Friday, 25 May 2007


Just some quick thoughts on how much progress our campaign for a ballot on the boycott has made. Our petition to the National Executive has now been signed by more than 300 BBC members.
BBC London branch has passed a motion calling for a ballot - and other motions calling for the policy to be dropped have been passed by chapels or branches in Manchester, Belfast, the Observer, and ITN. The Broadcasting Industrial Council has also described the boycott as "problematic".
The policy committee of the National Executive will discuss the issue in June - but the full National Executive will not consider our motion until July. Plenty of union officials are suggesting that nothing can be done, that ADM is the supreme policy-making body, and that we will just have to wait until next year's conference to try to reverse the policy. We need to get more branches to pass motions before July to convince the executive that they can't get away with just sitting on their hands.

Here is some news from the Times Higher Education Supplement illustrating the damage done to our reputation for impartiality:

"Steven Weinberg, who won the Nobel Prize for Physics in 1979, was planning to visit Imperial College London in July to speak in honour of Pakistani physicist Abdus Salam and to give a talk at a conference on particle physics.
But in a letter, reproduced in today's Times Higher, to his host at Imperial, Michael Duff, Professor Weinberg said he already had mixed feelings about visiting the UK because he perceived a "widespread anti-Israel and anti-Semitic current" running through British opinion.
He decided to cancel the engagement after the National Union of Journalists voted to boycott Israeli products at its annual meeting in April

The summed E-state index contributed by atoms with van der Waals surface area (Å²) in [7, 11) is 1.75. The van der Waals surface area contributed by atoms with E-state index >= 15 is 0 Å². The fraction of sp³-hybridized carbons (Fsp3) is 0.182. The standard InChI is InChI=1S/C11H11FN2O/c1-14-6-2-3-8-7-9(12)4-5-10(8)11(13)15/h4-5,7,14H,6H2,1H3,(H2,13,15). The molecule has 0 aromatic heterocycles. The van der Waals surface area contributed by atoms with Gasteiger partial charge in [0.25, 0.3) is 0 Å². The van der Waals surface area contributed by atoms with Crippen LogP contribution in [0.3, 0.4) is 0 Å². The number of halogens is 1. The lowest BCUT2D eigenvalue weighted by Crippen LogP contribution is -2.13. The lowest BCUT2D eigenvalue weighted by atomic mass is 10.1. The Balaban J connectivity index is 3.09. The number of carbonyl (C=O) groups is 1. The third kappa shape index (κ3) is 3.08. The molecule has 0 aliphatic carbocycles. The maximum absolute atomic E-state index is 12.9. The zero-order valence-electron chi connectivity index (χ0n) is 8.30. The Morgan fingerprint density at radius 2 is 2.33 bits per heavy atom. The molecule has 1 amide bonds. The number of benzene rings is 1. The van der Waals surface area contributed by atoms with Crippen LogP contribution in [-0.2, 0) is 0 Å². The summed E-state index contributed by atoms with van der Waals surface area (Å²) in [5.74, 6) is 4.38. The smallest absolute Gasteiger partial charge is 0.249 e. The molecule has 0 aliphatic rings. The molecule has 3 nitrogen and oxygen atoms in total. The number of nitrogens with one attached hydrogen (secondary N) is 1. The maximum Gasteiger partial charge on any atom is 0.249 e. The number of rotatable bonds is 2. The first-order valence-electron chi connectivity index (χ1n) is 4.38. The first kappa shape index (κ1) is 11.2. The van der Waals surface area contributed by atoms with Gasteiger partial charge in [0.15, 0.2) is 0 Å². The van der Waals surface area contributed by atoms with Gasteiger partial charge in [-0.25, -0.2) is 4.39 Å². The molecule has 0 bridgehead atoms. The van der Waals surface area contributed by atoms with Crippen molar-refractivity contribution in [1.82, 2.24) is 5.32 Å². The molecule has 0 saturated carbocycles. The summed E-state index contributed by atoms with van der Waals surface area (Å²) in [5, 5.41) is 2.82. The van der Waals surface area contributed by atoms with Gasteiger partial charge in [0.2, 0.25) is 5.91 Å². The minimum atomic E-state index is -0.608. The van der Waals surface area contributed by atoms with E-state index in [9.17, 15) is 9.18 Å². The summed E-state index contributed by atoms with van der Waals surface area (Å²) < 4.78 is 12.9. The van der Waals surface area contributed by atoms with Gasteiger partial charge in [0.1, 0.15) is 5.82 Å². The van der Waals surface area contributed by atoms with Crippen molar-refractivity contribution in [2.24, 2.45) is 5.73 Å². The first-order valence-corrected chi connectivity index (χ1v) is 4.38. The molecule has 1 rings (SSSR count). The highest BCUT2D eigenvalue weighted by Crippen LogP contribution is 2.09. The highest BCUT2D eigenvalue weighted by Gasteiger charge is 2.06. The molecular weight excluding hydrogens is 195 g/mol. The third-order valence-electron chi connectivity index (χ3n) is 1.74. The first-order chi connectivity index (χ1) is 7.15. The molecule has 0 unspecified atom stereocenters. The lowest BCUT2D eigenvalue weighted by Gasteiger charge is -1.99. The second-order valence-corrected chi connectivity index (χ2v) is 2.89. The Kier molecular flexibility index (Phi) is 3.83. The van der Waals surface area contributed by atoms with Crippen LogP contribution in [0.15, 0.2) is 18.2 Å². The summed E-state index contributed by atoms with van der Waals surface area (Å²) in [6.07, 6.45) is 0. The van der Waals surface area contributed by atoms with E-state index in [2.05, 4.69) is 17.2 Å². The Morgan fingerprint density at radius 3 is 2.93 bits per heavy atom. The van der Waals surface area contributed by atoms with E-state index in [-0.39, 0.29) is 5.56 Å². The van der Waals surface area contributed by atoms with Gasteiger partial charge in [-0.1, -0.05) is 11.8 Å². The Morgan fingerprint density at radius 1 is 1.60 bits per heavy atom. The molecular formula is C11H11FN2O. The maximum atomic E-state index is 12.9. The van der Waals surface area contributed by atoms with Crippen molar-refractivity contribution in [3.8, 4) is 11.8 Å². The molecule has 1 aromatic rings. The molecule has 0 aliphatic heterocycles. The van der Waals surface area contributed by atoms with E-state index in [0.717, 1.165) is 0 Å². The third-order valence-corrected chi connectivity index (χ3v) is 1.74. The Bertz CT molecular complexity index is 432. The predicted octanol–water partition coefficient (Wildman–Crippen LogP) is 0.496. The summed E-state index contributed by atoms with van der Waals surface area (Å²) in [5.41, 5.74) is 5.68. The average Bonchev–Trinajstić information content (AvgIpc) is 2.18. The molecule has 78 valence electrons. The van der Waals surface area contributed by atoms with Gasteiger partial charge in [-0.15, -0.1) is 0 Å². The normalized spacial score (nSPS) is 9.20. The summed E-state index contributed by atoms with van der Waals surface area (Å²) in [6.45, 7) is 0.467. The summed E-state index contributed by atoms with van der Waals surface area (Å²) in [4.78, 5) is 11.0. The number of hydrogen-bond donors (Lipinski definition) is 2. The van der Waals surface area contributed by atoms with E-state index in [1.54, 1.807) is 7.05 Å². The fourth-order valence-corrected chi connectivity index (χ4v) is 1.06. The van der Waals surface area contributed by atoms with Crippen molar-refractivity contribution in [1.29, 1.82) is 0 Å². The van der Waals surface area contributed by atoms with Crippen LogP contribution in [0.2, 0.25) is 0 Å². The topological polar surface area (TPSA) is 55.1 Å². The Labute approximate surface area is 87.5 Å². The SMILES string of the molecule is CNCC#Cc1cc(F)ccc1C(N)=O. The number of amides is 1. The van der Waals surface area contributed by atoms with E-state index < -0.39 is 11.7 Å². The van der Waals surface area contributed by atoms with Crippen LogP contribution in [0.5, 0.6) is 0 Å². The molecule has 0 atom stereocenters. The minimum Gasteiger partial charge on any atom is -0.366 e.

. "

On another matter, I have rejected a number of comments to this blog - not because I wanted to censor them but because they were anonymous and so not clearly from NUJ members. This is meant to be a forum for union members - whatever their views on the issue.


whealie said...
This comment has been removed by the author.
whealie said...

The London Magazine Branch of the NUJ debated whether or not the NUJ should be political and has launched a blog on the subject. You can actually listen to the hour and 20 minute debate in full there too (should you wish)
London Magazine debate blog
BBC NEC member Nick Serpell put the no position.
It was a useful debate.
Putting the Israel issue aside, which is difficult, most people agreed the union should be political but questioned the processes that led to the decisions being made.
The important thing is for more members to get active, get along to branch meetings and to ADM so that things can be changed.
I personally think the union has to be political - even though I did lead the campaign for a No vote against having the political fund because that looked to me like the door opening to being party political.
I'll make an admission: I did not vote on this issue at ADM. I was out of the room when it was debated - you cannot be in the room all the time and I felt this was irrelevant so snuck out during it. I happened to be back in just as the vote was called, and, as chief scrutineer, had to organise counting the votes.
A good 30 or so delegates did not vote on the motion.
I still think the motion is irrelevant. It has been blown out of all proportion.
I and many other NUJ members have covered industrial relations for many years and, as far as I am aware, have never been accused of bias just because we belonged to a trade union.
Our impartiality is of our own making, for us to give up should we wish to do so, but not for our union to take away.